Both the Wolf and his opponents all have a Posture Meter. Regular enemies will display their posture above their head below their health, while Mid-Bosses and Bosses display theres at the top center of the screen, with their health to the left. Meanwhile, the Wolf‘s posture is displayed at the bottom center of the screen, with your health to the left.

As you deal damage to opponents, you’ll also deal damage to the Posture Meter, causing it to expand from the center, and this also holds the same for your character. One of the most important things to note is that this holds true even if the target of the attack is blocking – though the damage will be reduced somewhat. Blocking in this method results in a dull clang from your sword, and eventually the Posture Meter will break if you are not careful.

If you manage to break your opponents Posture Meter, they will be stunned, and a red indicator will appear on the opponent that allows you to perform a finishing Deathblow on the target. If your own Posture Meter is broken, the Wolf may also be susceptible to their next attack, or will at least fall down and become vulnerable to further hits.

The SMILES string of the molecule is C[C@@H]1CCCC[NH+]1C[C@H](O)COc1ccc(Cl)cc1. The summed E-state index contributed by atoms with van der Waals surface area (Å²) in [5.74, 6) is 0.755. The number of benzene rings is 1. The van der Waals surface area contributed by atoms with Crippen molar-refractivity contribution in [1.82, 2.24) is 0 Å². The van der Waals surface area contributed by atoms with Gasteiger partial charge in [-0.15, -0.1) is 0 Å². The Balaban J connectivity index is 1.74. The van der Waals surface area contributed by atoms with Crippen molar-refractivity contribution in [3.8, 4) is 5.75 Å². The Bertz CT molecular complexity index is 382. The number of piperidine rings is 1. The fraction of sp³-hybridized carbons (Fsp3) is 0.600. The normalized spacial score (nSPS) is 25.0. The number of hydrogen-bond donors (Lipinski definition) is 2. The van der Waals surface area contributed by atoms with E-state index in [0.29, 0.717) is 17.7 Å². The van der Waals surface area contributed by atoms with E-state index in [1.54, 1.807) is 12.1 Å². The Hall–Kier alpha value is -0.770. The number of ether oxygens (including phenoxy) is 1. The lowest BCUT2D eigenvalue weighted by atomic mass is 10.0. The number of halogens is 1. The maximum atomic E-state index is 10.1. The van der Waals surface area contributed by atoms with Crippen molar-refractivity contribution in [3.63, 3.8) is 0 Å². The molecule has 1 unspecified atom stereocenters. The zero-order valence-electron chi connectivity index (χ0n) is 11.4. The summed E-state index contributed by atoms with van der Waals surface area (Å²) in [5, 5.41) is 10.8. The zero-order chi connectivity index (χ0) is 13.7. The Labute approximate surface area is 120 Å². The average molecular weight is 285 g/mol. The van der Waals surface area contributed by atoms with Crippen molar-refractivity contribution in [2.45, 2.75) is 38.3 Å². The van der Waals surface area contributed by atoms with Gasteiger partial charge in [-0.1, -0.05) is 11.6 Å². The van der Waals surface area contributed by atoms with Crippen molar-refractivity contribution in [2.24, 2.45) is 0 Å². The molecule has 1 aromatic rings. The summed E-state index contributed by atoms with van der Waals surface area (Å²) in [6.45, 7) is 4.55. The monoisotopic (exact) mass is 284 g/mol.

To avoid breaking your own posture, and destroy your opponents posture – you must master the technique of deflection. Instead of holding block, you can tap the block button right as the attack lands to deflect it. This works differently from “parrying” in Dark Souls or Bloodborne – its the same button as blocking, and it doesn’t have a sweet spot in the blocking animation you need to connect with – and it won’t stun your opponent either.

As scary as it may sound – the key to victory often lies in an aggressive defense: trading blows with your opponent while not being afraid to deflect an incoming attack – no matter how huge it looks. If it doesn’t have a perilous warning sign, you can deflect it!